The other major approach, the ethics of war, engages the issue of morality and war. Here, his comments supported Hauerwas= remarks. Myers believes that war can be morally justifiable when waged for the Aright reason in the right way. He used, as an example, the Just War tradition, Aone of the great accomplishments of western civilization. Myers also echoed the remarks of Hauerwas when he stated that the Just War tradition is a compilation of many sources.

Myers next examined the criteria for resorting to military force in the Just War doctrine. ALegitimate authority, last resort, reasonable hope of success, proportionality between cause for which war is waged and the destruction it causes … and the moral application of force in war are all essential for understanding the Just War doctrine. He added that if Just War is possible, starting discussion with the presumption that use of force is wrong, as so many philosophers tend to do, is insufficient. This last point may be particularly important, according to Myers, in a world where avoiding the use of force may prove more deleterious than war itself.

Myers then considered the Arestraints on the application of military force in the context of the Just War doctrine. Two simple principles apply — proportionality and discrimination. By proportionality, Myers meant that the Ameans of war must be gauged against the ends. Usually, he added, the means are military means, but the end may be military or political. The issue of proportionality can be applied at the tactical or strategic level.

More important, in Myers= estimation, is the principle of discrimination. By this he means discriminating between Acombatants and non-combatants, the innocent and the guilty, the citizen and the soldier. He noted that the categories are problematic, not only in practice, but in theory as well. Irrespective of the problems of definition, Myers considers discrimination to be the guiding ethical principle in modern warfare. ANon-combatant immunity for military force, he stated, Aremains the cornerstone of our thinking about law and the morality of war.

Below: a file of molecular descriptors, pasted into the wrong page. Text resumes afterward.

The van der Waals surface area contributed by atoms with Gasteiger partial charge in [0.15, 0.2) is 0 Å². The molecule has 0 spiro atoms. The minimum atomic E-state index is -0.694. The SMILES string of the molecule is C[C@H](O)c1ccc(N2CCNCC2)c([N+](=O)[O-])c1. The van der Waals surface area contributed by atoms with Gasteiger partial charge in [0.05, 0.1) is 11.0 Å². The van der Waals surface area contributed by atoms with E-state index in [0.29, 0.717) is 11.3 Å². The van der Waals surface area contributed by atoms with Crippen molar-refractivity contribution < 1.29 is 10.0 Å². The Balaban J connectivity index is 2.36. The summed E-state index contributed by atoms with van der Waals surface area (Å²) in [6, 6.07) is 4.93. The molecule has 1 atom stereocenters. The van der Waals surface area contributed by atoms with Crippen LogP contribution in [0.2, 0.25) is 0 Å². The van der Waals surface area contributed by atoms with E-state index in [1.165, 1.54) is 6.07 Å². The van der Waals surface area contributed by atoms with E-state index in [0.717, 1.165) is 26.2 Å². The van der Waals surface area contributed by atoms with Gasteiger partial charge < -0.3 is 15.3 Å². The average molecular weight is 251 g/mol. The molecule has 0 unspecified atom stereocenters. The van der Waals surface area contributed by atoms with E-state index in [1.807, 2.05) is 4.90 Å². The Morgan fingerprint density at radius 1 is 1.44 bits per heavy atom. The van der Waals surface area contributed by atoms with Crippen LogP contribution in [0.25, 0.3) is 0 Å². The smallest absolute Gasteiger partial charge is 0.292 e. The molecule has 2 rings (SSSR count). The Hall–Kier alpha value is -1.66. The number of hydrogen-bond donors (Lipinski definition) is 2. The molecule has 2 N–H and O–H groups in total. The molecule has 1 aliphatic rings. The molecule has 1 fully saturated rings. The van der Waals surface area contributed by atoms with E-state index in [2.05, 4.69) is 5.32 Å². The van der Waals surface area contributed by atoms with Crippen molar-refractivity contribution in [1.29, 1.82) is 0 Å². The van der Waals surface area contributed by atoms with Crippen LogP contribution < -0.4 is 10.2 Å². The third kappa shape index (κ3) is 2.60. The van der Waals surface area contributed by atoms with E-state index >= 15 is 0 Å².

Myers subsequently shifted to a discussion of the essence of war. Warriors, he argued, desperately want a firm doctrine based upon the unchanging nature of war. But both philosophers and warriors need to avoid planning for the last war. In the context of the late twentieth century, what is war? Myers argued that coalition warfare, information warfare, peace-keeping missions, anti-drug activity, humanitarian intervention all add to the complexity of defining war and the ethics of war.

In the twentieth century, Myers asked, how does one go to war based on the Just War criteria? In the past, he argued, Aonly self defense counted as a just cause. But the picture is now far more complex. One consideration proposed by philosophers today is national sovereignty v. human rights, according to Myers. But what if nations are not even involved? And what do we mean by human rights violations? How does the warrior assess the relative effects of surgical strikes versus long-term economic sanctions?

In regard to waging war, Myers believes the principles of proportionality and discrimination are strained. How does proportionality figure in nuclear war? Discrimination, in Myers= assessment, is the greatest concern, especially in the context of the Aerosion of the distinction between combatants and non-combatants. With this, Myers= asked whether too much emphasis has been placed upon Athe killing of the innocent in modern warfare.

In the context of philosophers as warriors, Myers asked whether philosophers should not play a more active role in war planning. Should the military have Amoral experts in the Awar room and the targeting branch? Finally, Myers= asked whether philosophers should serve as advocates for war.

In concluding, Myers reiterated the four Alessons from his introduction. He added that Aphilosophers can give warriors categories and methods needed to examine critically and to really understand their profession. Philosophers can help warriors understand the meaning of war. Alternatively, warriors can teach philosophers how wars are waged and how war is constantly changing for the warrior. Philosophers can also use the Aextraordinary responsibilities of military professionals as a model for applied ethics in other professions. Lastly, Myers posited that in examining the responsibility of the warrior, philosophers can learn more about their own role and responsibilities.

Jonathan Phillips, Rapporteur